Real Folds (Seven Samurai)

All Film Sentences in Kenzaburo Oe's "Aghwee the Sky Monster"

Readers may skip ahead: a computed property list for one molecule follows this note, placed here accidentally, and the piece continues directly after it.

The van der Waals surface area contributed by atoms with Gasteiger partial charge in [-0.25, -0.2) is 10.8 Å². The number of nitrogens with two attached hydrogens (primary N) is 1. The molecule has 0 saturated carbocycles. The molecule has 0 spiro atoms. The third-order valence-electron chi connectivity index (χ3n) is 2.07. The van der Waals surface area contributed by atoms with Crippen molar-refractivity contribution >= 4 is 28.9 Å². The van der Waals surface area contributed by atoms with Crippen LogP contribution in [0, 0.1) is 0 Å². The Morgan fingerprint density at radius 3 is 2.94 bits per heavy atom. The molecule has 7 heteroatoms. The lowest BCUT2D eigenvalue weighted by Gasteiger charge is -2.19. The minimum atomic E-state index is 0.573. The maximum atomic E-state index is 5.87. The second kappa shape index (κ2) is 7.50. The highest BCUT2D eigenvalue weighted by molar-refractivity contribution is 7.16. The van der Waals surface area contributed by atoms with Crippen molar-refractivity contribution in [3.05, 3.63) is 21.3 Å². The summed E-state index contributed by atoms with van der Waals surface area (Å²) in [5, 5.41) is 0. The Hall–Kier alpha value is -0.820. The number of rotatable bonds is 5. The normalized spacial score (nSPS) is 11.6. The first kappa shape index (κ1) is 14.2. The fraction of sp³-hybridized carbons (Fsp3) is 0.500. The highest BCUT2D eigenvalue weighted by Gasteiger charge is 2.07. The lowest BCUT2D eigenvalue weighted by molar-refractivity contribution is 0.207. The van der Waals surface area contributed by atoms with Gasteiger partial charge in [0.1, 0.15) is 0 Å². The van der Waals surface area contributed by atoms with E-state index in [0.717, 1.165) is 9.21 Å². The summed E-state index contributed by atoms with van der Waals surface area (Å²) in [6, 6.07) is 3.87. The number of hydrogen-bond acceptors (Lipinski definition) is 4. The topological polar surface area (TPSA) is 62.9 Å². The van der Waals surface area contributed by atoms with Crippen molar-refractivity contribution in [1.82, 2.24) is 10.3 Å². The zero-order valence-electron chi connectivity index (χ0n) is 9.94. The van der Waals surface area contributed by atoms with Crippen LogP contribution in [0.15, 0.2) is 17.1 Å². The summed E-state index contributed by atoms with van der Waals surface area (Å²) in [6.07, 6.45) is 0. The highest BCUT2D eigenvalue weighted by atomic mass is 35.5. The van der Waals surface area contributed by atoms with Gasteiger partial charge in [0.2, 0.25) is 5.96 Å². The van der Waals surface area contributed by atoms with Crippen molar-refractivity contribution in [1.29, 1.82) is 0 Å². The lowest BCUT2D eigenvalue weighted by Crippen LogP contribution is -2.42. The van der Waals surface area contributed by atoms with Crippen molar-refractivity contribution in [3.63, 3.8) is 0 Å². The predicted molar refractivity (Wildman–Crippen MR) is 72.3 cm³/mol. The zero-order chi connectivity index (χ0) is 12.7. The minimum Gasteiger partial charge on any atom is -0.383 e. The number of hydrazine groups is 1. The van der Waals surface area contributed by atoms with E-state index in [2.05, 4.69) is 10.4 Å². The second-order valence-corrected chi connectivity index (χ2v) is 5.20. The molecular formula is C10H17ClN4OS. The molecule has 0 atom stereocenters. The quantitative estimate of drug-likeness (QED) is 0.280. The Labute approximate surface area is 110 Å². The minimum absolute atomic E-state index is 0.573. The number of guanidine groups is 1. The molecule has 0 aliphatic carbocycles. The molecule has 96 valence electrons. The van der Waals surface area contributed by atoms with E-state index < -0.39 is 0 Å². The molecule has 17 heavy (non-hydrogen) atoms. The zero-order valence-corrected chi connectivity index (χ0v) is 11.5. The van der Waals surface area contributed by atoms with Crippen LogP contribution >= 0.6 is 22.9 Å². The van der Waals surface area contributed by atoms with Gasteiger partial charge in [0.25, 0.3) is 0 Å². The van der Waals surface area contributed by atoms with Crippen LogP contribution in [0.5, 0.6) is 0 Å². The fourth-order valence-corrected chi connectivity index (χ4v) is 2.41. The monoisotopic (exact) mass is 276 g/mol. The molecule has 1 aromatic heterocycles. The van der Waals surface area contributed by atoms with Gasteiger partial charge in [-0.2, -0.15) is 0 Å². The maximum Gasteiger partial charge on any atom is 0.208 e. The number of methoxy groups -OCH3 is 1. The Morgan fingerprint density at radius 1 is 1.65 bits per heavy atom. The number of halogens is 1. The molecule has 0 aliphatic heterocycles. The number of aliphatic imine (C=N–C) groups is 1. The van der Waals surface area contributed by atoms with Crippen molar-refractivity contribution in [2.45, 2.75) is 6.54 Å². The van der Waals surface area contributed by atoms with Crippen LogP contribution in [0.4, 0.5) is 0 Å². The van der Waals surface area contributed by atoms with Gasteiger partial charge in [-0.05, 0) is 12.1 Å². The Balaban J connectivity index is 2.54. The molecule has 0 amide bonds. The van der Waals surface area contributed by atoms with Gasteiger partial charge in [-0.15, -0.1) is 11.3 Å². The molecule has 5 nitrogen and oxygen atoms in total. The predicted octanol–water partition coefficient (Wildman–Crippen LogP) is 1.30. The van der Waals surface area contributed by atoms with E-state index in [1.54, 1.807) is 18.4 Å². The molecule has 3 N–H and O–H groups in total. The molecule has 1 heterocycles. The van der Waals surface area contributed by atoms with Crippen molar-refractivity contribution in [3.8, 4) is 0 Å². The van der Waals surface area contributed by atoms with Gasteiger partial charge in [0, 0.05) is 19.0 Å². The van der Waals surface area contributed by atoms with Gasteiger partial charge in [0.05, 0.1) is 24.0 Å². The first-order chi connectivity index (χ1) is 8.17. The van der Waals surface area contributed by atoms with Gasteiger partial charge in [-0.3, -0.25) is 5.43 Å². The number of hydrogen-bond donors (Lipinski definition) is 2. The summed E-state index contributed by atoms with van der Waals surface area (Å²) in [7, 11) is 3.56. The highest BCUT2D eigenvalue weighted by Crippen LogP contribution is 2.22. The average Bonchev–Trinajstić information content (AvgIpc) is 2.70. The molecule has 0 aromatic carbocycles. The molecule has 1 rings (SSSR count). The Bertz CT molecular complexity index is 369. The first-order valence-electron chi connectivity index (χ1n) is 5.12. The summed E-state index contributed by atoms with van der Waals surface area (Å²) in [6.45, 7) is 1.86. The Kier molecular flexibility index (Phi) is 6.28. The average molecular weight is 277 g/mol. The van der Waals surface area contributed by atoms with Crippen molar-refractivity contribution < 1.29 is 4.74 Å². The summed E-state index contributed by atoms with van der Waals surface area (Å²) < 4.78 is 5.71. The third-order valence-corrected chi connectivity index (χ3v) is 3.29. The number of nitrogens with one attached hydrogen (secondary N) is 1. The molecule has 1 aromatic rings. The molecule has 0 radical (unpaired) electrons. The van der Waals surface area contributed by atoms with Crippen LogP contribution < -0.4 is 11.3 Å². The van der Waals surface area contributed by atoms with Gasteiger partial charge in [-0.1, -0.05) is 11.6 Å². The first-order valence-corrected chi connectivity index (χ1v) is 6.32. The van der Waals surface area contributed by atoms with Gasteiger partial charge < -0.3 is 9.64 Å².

Or I'll discover a film of unhappiness and fatigue on the face of a cheerful friend and clog the flow of an easy chat with my stutter. "Did you happen to see a movie called Harvey?" he asked. Harvey was that Jimmy Stewart film about a man living with an imaginary rabbit as big as a bear; it had made me laugh so hard I thought I would die. I had never heard his major works, but I had seen several films he had written the music for. Watching the picture, I remember feeling vaguely troubled by the idea of an adult nearly thirty years old (in fact, the composer was twenty-eight when he hired me, my present age), working out a theme for the harmonica, I suppose because my own harmonica had become my little brother's property when I had entered elementary school. Generally I have nothing but contempt for scandals, but I knew that the composer's infant child had died, that he had gotten divorced as a result, and that he was rumored to be involved with a certain movie actress. I hadn't known that he was in the grips of something like the rabbit in Jimmy Stewart's movie, or that he had stopped working and secluded himself in his room. "I'm not certain I know what you mean by companion," I said, reeling in my smile. I didn't even ask the most pressing question, something truly difficult to ask: This monster haunting your son, sir, is it a rabbit like Harvey, nearly six feet tall? A good thing it didn't occur to me then that those savage screams might have been coming from the monster haunting D like Jimmy Stewart's rabbit. It was the man who was supposed to employ me; he was laughing like a face in a movie without a sound track. When he got to the sidewalk D shuttered open his tired-looking eyes in their deep sockets and glanced swiftly up and down the deserted, residential street. I knocked on a door that made me think of the cell blocks at Sing Sing (I was always going to the movies in those days; I have a feeling about ninety-five percent of what I knew came from the movies) and it was opened by a short woman with a pudgy red face on top of a neck that was just as pudgy and as round as a cylinder. She was wearing a dress of some heavy cloth with the hem of the skirt unraveled in the manner of a squaw costume, and her necklace of diamonds set in gold looked like the work of an Inca craftsman (now that I think about it, these observations, too, smell distinctly of the movies). We would make special trips to places he had once enjoyed himself--bars, movie theaters, indoor swimming pools--and then we would turn back without going inside. Not only that, the purpose of the trip was to meet D's former girlfriend the movie actress in D's place. I memorized the message, and then it was late at night and I was sitting opposite a movie actress in the basement bar of a hotel in Kyoto, with a chance first to explain why D hadn't come himself, next to persuade his mistress of his conception of time, and finally to deliver his message. The tipsy movie actress with a dent in her forehead big enough for a thumb is quite an original psychologist, I thought to myself. After a while the movie actress said in a tone of voice she might have used to discuss the weather: "You were trying to rape me just now, weren't you!" I was afraid that a report of this incident might reach D, but the subject of the movie actress never came up again. I had taken the nurse's advice, sworn not to lose sight of the anchor on my common sense as in those slightly solemn slapstick comedies where, for example, the keeper of the mad house goes mad; consciously derisive, I was thinking to myself that the neurotic composer was putting on a show with his bicycle just to follow up a lie he had told me once, and what a lot of trouble to go to! The composer paused for an answer, and I found myself remembering his former mistress, that movie actress with a dent in her forehead as big as an adult thumb. We had left the Ginza crowds and were just passing the Kubuki Theater when D looked up at the dark and still snowy sky.